But the biggest threat of all was that jurors might be sucked in by the defendants' claim that all their talk about "civil war" and overthrowing the government was nothing serious, just an elaborate form of cosplay. As I wrote during the trial, white people, especially white men, are especially likely to get away with the "just kidding" defense. Donald Trump, in particular, has repeatedly deflected criticism for outrageous things he says and does behaviors by claiming that it was all in fun — or, in the case of his bragging about sexual assault, "locker room talk." As I write this, Trump's defenders are excusing his dinner with white supremacist and Nazi sympathizer Nick Fuentes by portraying Trump as a daft know-nothing who is nice to anyone who flatters him. 

Furthermore, the Oath Keepers are without a doubt a bunch of clowns, which makes it easier for them to sell a narrative that the Jan. 6 insurrection was just a bit of fantasy role-play that got out of hand. The jury clearly didn't buy that argument, an especially welcome data point which suggests that, in the right circumstances, facts can penetrate the reality-distortion field around Jan. 6 that has been created by right-wing propaganda. 

It's noteworthy that Rhodes was held to account as the leader of this seditious conspiracy, since he was careful to absent himself physically from the Capitol at the height of the attack. At trial, he threw his fellow Oath Keepers under the bus, claiming he had played no part in pushing them to violence and calling his own followers "stupid" for breaching the building

If that sounds familiar, it should. Rhodes was acting exactly like Donald Trump: Using coded language to push his supporters into breaking the law, and then distancing himself afterward with the transparently false claim that his flunkies acted of their own accord. The jury saw right through this ruse, which should reassure federal prosecutors that the same logic could work in a prospective case against Donald J. Trump. As the Jan. 6 House committee hearings have shown, there's overwhelming evidence that Trump deliberately incited the Capitol riot, with he explicit hope and intention of using mob violence to overturn the legitimate results of the 2020 election and install himself illegally as president.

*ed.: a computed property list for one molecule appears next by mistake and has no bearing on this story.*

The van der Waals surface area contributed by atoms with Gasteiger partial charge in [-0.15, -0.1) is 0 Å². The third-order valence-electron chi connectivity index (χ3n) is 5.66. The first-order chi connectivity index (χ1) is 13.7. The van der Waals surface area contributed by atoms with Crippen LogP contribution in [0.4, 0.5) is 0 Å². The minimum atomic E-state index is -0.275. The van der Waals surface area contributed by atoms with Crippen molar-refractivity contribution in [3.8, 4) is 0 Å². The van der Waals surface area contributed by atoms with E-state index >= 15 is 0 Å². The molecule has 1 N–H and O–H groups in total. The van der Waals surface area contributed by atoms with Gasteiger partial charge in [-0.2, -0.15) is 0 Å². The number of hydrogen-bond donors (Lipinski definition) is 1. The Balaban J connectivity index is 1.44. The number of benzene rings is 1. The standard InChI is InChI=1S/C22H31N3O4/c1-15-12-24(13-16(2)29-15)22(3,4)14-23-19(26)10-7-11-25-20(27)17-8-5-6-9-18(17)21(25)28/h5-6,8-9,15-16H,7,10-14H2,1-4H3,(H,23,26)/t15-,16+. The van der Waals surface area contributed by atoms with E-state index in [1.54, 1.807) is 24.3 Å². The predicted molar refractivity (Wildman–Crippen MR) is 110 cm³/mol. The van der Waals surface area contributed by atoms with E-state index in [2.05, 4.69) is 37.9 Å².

Obviously, any criminal trial with Trump as the defendant would have a different jury and higher stakes, meaning that we cannot forecast a verdict in advance with any certainty. But the Oath Keepers outcome shows that it's still possible, even in our highly polarized and fact-resistant times, for a group of 12 Americans to assess evidence calmly and draw the correct and obvious conclusions. Even if some of them are Republicans! If this jury was willing to convict the leader of one faction of the Capitol insurrectionists on criminal charges that could send him to prison for the rest of his life, there's reason to believe that another jury might be willing to convict the man who is finally, ultimately and by far most responsible for that national trauma.

By Amanda Marcotte

Amanda Marcotte is a senior politics writer at Salon and the author of "Troll Nation: How The Right Became Trump-Worshipping Monsters Set On Rat-F*cking Liberals, America, and Truth Itself." Follow her on Twitter @AmandaMarcotte and sign up for her biweekly politics newsletter, Standing Room Only.

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Analysis Donald Trump Insurrection Jan. 6 Oath Keepers Sedition Stewart Rhodes